I have some. But the crying baby makes it impossible to write them down. Watch this space! So, cleaning things out makes me feel ashamed. Not of my clutter and disorganization, that’s just who I am, but of my overconsumption of STUFF. And then, I buy more STUFF, maybe because I feel bad. And then, Tabitha pointed out, maybe because I want to feel bad, because then I’ll be ashamed again and so I get to punish myself.
Which brings me to my Lenten point: shame is not a particularly good penitential emotion for me. It’s so self-directed, selfish really, where I’m concerned. It quickly moves into a more comfortable self-deprecating mess of pity, and self-loathing. Not good! What is good? Repentance, which is other-directed. So there you go.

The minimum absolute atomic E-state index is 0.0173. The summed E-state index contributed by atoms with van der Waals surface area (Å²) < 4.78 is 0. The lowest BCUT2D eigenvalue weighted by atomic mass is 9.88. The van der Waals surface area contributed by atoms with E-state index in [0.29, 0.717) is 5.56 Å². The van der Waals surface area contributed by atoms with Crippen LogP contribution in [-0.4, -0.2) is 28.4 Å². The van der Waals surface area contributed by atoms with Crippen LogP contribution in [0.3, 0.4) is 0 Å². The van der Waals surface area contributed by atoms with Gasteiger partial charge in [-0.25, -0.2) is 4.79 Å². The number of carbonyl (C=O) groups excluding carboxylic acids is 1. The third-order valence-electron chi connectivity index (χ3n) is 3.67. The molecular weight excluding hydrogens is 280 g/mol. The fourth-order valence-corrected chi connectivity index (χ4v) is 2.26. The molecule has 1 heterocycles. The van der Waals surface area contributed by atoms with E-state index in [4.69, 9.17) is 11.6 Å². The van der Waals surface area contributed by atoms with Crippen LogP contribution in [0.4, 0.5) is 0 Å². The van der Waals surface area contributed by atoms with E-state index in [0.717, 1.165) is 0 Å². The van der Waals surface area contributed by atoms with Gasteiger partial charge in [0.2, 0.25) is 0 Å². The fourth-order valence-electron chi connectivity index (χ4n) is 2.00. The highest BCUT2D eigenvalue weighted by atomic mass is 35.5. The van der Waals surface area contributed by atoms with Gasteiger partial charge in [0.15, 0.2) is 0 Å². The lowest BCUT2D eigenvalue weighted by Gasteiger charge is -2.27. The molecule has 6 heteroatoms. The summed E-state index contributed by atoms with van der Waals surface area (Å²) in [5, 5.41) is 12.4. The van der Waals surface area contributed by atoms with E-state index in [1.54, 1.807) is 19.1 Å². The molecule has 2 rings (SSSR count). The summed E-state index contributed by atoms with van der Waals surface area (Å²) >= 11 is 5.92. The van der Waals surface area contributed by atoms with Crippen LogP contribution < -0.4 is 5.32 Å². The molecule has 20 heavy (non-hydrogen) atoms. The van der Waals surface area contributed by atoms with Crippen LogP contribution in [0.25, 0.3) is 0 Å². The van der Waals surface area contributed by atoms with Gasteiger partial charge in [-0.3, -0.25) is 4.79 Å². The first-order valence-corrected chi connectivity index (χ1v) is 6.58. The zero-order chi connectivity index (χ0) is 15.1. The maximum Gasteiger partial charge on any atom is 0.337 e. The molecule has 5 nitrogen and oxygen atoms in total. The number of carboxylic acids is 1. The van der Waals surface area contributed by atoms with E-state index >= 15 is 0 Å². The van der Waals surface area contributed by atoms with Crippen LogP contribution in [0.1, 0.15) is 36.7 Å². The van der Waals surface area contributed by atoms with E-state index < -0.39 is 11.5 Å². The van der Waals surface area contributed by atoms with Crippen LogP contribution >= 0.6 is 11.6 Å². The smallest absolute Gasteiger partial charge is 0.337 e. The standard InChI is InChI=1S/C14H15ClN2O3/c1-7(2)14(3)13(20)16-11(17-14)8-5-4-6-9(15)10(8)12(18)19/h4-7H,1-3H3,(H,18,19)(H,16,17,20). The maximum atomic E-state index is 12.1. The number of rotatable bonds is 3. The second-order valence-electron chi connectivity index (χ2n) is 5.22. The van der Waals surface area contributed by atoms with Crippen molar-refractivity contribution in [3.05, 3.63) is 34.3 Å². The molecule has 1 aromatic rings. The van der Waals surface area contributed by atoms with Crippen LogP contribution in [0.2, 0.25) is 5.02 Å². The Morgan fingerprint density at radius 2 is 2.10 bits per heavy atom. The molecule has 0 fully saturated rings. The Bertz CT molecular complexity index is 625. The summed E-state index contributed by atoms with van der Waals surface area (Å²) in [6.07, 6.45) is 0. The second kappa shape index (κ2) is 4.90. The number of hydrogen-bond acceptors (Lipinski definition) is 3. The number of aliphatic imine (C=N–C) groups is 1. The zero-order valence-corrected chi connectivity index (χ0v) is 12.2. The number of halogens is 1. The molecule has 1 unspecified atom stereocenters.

Look at all my plenty, that I don’t even want! Why did I get it to begin with? Why did I purchase it? To assuage some inner emptiness? Because I was bored? (likely.) Because I thought, right then, that I needed it? Things for the kids, I get because I love them and think the thing will make them happy. But mostly things just make them unhappy. They fight over things, want more things right after getting them. They agonize over getting rid of things even more than I do. And yet the things they have slowly grind into shreds of paper and tufts of polyester fur, little shards of plastic. Nobody wants the things they have – they want to want, and not to have. Sometimes they want to have, but really they want to make another child want! And they always, always want to GET.
Am I different? Not so much.